The emergence of the internet immediately fosters the hallmark of knowledge which became advantageous to the digital generation. Diverse encyclopedia (e.g. Wikipedia and Britannica) and data-sharing websites are spreading around the internet offering holistic information for professional and academic purposes. However, this seems to be haven-of-free-science-and-wisdom already became a tainted universe because of fraudulence and vandalism circulating around the web. As a result, netizens coined the trite yet truthful adage — “don’t believe everything you read on the internet” — which pertains to the widespread of fake news, misleading headlines, and other forms of misinformation online. 

Let’s take a trip down memory lane here. During your education years — secondary and tertiary specifically — research is vital and constant in seeking answers for your assignments. As you progress in your school journey, the complexity of research becomes evident, especially in thesis and reporting. Now, if you think about a favorite and handy research portal, I assume Wikipedia is the first thing that pops up on your mind.

The Widespread of Wikipedia

Wikipedia is the most popular online-based encyclopedia launched way back January 15, 2001. The reference portal had reached prominence among students and professionals alike considering its handy and simple navigations. Moreover, the SEO friendly contents and organized data format amplifies its accumulation of users making the online encyclopedia more operative. However, things have gone awry for Wikipedia as multiple claims of information treachery surfaced online which sparked debates among contemporary users, bloggers, and scholarly professionals. In the long run, the credibility of online articles and references consequently suffered from negative stereotypes and scrutinization.

Wikipedia provides millions of articles in a wide array of languages and topics which commonly ranks first in search engines. In this fashion, internet users will likely click on the first search result and ultimately gather data from it for research objectives — as it would be easier for users to rely on top results than gather further details from multiple sources for reckoning and superior research. Unfortunately, Wikipedia fall miserably short concerning its reliability and integrity of contents. Although Wikipedia strives hard in publishing fact-based and useful articles, the stigma of its lapses prevails which is condemned by editors and many scholarly practitioners as a citation source.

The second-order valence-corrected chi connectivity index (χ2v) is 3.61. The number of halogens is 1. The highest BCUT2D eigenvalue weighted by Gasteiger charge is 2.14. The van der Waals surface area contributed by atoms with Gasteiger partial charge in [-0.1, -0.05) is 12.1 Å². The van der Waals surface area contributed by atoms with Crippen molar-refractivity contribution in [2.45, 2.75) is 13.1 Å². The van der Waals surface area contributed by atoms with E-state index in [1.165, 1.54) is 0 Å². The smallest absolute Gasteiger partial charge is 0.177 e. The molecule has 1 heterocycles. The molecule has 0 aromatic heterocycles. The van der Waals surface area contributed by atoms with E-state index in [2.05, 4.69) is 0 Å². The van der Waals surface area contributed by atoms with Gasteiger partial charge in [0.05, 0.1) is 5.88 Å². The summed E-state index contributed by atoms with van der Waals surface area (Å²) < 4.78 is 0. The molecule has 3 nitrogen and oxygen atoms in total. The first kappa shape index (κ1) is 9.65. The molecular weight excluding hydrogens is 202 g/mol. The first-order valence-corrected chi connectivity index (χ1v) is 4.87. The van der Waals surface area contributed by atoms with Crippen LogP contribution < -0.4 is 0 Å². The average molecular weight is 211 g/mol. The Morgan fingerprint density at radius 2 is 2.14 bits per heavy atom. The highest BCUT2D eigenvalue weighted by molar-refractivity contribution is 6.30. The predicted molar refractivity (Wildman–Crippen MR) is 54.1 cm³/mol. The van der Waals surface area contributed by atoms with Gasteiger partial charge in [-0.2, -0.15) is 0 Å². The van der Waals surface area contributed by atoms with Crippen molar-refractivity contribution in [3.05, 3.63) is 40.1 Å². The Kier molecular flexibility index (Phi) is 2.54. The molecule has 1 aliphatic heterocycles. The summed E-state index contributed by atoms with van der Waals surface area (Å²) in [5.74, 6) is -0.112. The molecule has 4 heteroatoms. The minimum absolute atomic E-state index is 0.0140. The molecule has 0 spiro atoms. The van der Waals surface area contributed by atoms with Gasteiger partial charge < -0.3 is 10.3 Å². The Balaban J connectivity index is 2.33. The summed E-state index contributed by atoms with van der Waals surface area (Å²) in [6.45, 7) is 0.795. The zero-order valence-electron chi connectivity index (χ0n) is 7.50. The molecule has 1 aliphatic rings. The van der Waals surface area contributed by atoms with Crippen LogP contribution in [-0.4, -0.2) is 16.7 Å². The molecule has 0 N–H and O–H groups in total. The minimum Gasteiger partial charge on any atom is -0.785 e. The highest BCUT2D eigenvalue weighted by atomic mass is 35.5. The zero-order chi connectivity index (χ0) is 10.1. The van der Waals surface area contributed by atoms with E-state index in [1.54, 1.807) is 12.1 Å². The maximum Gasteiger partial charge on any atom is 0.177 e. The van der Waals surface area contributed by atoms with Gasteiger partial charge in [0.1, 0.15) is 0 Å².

In this concurrent setting, how will content marketing thrive in an online universe full of fact-vigilantes and prying eyes?

Well, blogging is predominantly crucial in content marketing. It plays a huge part in digital marketing as it delivers all the necessary information the audience wants. For one to create a high-quality content for blog articles, the writer must have a handful of citations and references to support its arguments and integrity. Facts are very critical in blogging and content writing; Wikipedia as a source of citation is far from the option in content marketing.

Why? Although Wikipedia provides general information usable for quick research and data provision, anyone who has the internet can easily edit in or out the information explicitly. Fallacious information can be fixed by the site editors, but some errors are overlooked, for days, weeks and God-knows-how-many-months it could be. This is principally the case for some intricate subjects, which tend to remain uncorrected. Worst, malicious entries become far-reaching while reliable sources are silenced at some point.

No doubt, Wikipedia is a constructive tool. Most of us benefited from its journal without falling from grace, but in a world where inaccuracy is glorified, it is much better to be vigilant and do some objective judgment by doing extensive research. As Wikipedia themselves stated, they are not a reliable source. Some or most of its articles are vulnerable to vandalism which uses secondary sources making them the tertiary source. Neither content from Wikipedia is qualified as a primary source because of their circular sourcing scheme; except if the Wikipedia itself is being discussed in an article.

Content writing cannot befall as it is the bloodline of digital marketing. Use your critical judgment and evaluate citations from deeper sources rather than relying on Wikipedia. Well-researched facts will build credibility to your brand which will lead to brand awareness and possible sales in the long run.